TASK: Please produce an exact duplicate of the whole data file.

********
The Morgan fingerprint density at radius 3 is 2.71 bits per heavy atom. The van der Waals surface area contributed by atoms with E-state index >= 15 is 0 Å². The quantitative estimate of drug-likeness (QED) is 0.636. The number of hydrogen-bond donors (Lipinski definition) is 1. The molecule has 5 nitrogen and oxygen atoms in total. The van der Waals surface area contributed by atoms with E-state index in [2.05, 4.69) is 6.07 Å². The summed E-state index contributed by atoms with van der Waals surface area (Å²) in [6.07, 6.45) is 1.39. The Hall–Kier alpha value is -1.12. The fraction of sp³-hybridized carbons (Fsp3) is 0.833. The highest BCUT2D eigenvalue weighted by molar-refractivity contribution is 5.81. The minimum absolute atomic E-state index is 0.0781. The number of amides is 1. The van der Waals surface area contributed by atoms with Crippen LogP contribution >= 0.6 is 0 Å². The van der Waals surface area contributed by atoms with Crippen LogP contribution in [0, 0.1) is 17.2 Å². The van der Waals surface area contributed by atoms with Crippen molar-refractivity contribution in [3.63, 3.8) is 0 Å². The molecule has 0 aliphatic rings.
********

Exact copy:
The Morgan fingerprint density at radius 3 is 2.71 bits per heavy atom. The van der Waals surface area contributed by atoms with E-state index >= 15 is 0 Å². The quantitative estimate of drug-likeness (QED) is 0.636. The number of hydrogen-bond donors (Lipinski definition) is 1. The molecule has 5 nitrogen and oxygen atoms in total. The van der Waals surface area contributed by atoms with E-state index in [2.05, 4.69) is 6.07 Å². The summed E-state index contributed by atoms with van der Waals surface area (Å²) in [6.07, 6.45) is 1.39. The Hall–Kier alpha value is -1.12. The fraction of sp³-hybridized carbons (Fsp3) is 0.833. The highest BCUT2D eigenvalue weighted by molar-refractivity contribution is 5.81. The minimum absolute atomic E-state index is 0.0781. The number of amides is 1. The van der Waals surface area contributed by atoms with Crippen LogP contribution >= 0.6 is 0 Å². The van der Waals surface area contributed by atoms with Crippen LogP contribution in [0, 0.1) is 17.2 Å². The van der Waals surface area contributed by atoms with Crippen molar-refractivity contribution in [3.63, 3.8) is 0 Å². The molecule has 0 aliphatic rings.